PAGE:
they don't trust the source etc.

- In short, URI-based languages, so to speak, are bound to evolve like all natural
languages, with a mess of homonymy, and synonymy, and ambiguity as the general rule, and
identification contexts, situations, protocols, conversations inside which ambiguity is
resolved, and used names hopefully identify the same thing for all the interlocutors in
the conversation (humans and machines). And, IMO, this reality is completely orthogonal to
the fact that URIs represent very formal elements in ontologies (say, a class in a
well-engineered OWL ontology) or loosely-defined plain RDF resources.

- Outside URI-based identification, there are already a lot of identification protocols
taking place on the Web, either based on non-URI but non-ambiguous identifiers such as
ISBN numbers (see http://isbn.nu), airport codes, country codes, language codes, etc ...
or composite identification schemes, or full-text entity recognition performed by NL tools
... (see Google News). Some of those protocols are pretty effective, some generate noise
and silence, and so far URI-based identification is just another of them, and it's no more
100% proof than any of those, for the above reasons.

Seeking dynamic and seamless integration of all various, existing, foreseen and unforeseen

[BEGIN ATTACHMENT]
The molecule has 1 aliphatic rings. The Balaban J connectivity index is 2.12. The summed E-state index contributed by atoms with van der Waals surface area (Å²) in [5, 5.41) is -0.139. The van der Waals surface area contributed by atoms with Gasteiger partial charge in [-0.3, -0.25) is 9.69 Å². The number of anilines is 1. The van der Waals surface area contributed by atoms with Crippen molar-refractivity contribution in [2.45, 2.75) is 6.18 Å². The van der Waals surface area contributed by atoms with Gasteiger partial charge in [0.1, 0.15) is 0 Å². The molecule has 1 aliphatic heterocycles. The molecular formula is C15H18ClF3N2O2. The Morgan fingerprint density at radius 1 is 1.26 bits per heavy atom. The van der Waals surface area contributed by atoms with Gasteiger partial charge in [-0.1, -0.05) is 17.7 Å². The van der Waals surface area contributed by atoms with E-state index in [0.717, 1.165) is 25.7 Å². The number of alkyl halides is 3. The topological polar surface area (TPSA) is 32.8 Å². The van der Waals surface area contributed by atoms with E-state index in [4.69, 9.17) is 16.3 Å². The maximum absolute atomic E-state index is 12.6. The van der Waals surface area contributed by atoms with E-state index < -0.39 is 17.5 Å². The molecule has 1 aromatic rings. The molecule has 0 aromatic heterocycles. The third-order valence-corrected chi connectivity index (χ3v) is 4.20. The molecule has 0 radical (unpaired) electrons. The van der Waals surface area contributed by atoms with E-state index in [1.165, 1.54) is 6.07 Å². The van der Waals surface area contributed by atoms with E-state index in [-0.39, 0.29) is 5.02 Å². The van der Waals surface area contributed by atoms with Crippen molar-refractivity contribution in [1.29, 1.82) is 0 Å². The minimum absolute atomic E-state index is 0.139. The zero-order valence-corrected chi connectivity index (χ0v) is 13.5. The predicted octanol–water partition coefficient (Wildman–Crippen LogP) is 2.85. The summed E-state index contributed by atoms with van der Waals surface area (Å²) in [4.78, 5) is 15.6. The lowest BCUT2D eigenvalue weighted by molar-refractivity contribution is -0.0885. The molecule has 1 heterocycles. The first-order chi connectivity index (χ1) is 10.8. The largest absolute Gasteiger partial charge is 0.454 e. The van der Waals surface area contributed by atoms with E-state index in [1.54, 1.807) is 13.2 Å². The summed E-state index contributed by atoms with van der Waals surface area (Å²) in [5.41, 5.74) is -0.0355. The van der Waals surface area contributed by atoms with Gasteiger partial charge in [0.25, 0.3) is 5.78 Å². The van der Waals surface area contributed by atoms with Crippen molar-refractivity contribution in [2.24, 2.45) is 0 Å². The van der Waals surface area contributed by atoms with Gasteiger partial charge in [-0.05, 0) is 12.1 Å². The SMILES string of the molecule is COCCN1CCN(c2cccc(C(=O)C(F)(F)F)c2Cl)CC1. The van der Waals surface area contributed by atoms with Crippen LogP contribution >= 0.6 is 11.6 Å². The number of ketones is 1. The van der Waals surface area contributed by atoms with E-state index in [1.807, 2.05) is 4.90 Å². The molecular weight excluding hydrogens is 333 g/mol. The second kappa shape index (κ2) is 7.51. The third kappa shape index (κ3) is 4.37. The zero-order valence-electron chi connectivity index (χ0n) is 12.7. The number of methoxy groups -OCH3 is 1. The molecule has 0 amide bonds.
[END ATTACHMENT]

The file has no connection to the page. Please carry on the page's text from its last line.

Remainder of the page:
identification protocols, is IMO the way to go, and yes somehow it "augments" the
URI-based identity system if you like to see it like that. But in fact it's not as if URIs
were the only identification tools, and other ones to be invented and added, they are
already here, and what we need is integration. If we don't look for integration, we will
keep on having on one side the so-called semantic technologies, seen as the academic, AI,
KR and logic camp, and on the other side the full-text, linguistic, heuristic,
fuzzy-but-efficient algorithms of Google and al. We really need both, not on two sides of
a no man's land, but working seamlessly together. Would not that be a "shift" from the
current state of things?

For the record, in Mondeca we've been working for a while with linguistic tools connected
with our semantic data bases, both with Danish and Italian research groups in
Computational Linguistics in the framework of the European project MOSES, and with our
partner Temis [1], including in customers projects both assistance to indexing and entity
and relationships extraction.  Matching the settings of NL processing components with
formal ontologies is a challenging task, but the results we have obtained so far in
domains like legal documentation or economic intelligence are really exciting.

Cheers

Bernard

[1] http://www.temis-group.com/

**********************************************************************************

Bernard Vatant
Senior Consultant
Knowledge Engineering
bernard.vatant@mondeca.com

"Making Sense of Content" :  http://www.mondeca.com
"Everything is a Subject" :  http://universimmedia.blogspot.com

**********************************************************************************
Received on Wednesday, 26 January 2005 22:46:45 UTC

This archive was generated by hypermail 2.3.1 : Tuesday, 6 January 2015 21:09:41 UTC